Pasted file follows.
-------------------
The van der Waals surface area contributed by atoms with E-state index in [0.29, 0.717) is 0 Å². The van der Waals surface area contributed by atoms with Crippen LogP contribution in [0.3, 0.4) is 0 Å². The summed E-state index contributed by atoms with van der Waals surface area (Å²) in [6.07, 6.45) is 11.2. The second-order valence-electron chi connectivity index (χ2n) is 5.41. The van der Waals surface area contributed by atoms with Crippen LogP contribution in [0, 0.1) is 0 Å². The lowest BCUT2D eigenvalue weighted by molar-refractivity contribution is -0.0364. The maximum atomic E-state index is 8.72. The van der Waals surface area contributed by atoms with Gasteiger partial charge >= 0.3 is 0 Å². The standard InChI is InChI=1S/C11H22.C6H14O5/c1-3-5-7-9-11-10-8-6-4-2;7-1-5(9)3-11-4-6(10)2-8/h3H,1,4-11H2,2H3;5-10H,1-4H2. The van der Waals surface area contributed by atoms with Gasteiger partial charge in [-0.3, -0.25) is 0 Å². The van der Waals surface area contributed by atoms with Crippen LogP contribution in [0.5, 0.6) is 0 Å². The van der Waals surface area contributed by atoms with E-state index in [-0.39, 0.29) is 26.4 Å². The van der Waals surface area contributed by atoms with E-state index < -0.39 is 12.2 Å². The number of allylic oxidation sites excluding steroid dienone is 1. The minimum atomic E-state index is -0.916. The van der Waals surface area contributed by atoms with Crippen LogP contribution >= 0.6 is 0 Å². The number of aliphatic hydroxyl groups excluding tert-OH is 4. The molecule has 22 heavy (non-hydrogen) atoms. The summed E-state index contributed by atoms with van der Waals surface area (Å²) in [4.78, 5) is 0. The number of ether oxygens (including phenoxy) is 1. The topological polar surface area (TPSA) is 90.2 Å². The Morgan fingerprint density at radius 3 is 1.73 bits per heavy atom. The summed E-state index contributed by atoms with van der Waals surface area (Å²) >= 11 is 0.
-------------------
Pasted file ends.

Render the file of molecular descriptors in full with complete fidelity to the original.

The van der Waals surface area contributed by atoms with E-state index in [0.29, 0.717) is 0 Å². The van der Waals surface area contributed by atoms with Crippen LogP contribution in [0.3, 0.4) is 0 Å². The summed E-state index contributed by atoms with van der Waals surface area (Å²) in [6.07, 6.45) is 11.2. The second-order valence-electron chi connectivity index (χ2n) is 5.41. The van der Waals surface area contributed by atoms with Crippen LogP contribution in [0, 0.1) is 0 Å². The lowest BCUT2D eigenvalue weighted by molar-refractivity contribution is -0.0364. The maximum atomic E-state index is 8.72. The van der Waals surface area contributed by atoms with Gasteiger partial charge >= 0.3 is 0 Å². The standard InChI is InChI=1S/C11H22.C6H14O5/c1-3-5-7-9-11-10-8-6-4-2;7-1-5(9)3-11-4-6(10)2-8/h3H,1,4-11H2,2H3;5-10H,1-4H2. The van der Waals surface area contributed by atoms with Gasteiger partial charge in [-0.3, -0.25) is 0 Å². The van der Waals surface area contributed by atoms with Crippen LogP contribution in [0.5, 0.6) is 0 Å². The van der Waals surface area contributed by atoms with E-state index in [-0.39, 0.29) is 26.4 Å². The van der Waals surface area contributed by atoms with E-state index < -0.39 is 12.2 Å². The number of allylic oxidation sites excluding steroid dienone is 1. The minimum atomic E-state index is -0.916. The van der Waals surface area contributed by atoms with Crippen LogP contribution >= 0.6 is 0 Å². The number of aliphatic hydroxyl groups excluding tert-OH is 4. The molecule has 22 heavy (non-hydrogen) atoms. The summed E-state index contributed by atoms with van der Waals surface area (Å²) in [4.78, 5) is 0. The number of ether oxygens (including phenoxy) is 1. The topological polar surface area (TPSA) is 90.2 Å². The Morgan fingerprint density at radius 3 is 1.73 bits per heavy atom. The summed E-state index contributed by atoms with van der Waals surface area (Å²) >= 11 is 0.